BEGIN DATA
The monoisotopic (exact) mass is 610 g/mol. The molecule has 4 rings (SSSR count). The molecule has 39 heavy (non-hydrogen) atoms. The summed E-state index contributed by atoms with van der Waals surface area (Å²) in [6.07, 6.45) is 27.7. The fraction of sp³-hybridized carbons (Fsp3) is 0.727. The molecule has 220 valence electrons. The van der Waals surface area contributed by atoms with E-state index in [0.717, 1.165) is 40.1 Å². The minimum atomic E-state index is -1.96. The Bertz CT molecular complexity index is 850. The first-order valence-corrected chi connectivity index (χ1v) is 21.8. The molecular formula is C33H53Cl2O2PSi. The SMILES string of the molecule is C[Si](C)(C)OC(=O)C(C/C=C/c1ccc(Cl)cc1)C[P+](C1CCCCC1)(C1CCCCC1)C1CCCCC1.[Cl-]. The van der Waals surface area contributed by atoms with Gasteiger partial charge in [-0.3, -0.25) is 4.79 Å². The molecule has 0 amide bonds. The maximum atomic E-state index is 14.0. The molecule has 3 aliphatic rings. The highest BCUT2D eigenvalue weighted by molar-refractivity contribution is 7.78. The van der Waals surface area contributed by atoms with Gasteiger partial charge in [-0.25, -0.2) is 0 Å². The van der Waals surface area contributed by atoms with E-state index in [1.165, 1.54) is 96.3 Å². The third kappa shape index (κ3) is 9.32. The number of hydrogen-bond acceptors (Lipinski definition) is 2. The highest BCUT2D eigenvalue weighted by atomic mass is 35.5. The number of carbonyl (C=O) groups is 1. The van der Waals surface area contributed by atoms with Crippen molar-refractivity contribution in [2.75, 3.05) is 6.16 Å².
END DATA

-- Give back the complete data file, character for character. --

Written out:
The monoisotopic (exact) mass is 610 g/mol. The molecule has 4 rings (SSSR count). The molecule has 39 heavy (non-hydrogen) atoms. The summed E-state index contributed by atoms with van der Waals surface area (Å²) in [6.07, 6.45) is 27.7. The fraction of sp³-hybridized carbons (Fsp3) is 0.727. The molecule has 220 valence electrons. The van der Waals surface area contributed by atoms with E-state index in [0.717, 1.165) is 40.1 Å². The minimum atomic E-state index is -1.96. The Bertz CT molecular complexity index is 850. The first-order valence-corrected chi connectivity index (χ1v) is 21.8. The molecular formula is C33H53Cl2O2PSi. The SMILES string of the molecule is C[Si](C)(C)OC(=O)C(C/C=C/c1ccc(Cl)cc1)C[P+](C1CCCCC1)(C1CCCCC1)C1CCCCC1.[Cl-]. The van der Waals surface area contributed by atoms with Gasteiger partial charge in [-0.3, -0.25) is 4.79 Å². The molecule has 0 amide bonds. The maximum atomic E-state index is 14.0. The molecule has 3 aliphatic rings. The highest BCUT2D eigenvalue weighted by molar-refractivity contribution is 7.78. The van der Waals surface area contributed by atoms with Gasteiger partial charge in [-0.25, -0.2) is 0 Å². The van der Waals surface area contributed by atoms with E-state index in [1.165, 1.54) is 96.3 Å². The third kappa shape index (κ3) is 9.32. The number of hydrogen-bond acceptors (Lipinski definition) is 2. The highest BCUT2D eigenvalue weighted by atomic mass is 35.5. The number of carbonyl (C=O) groups is 1. The van der Waals surface area contributed by atoms with Crippen molar-refractivity contribution in [2.75, 3.05) is 6.16 Å².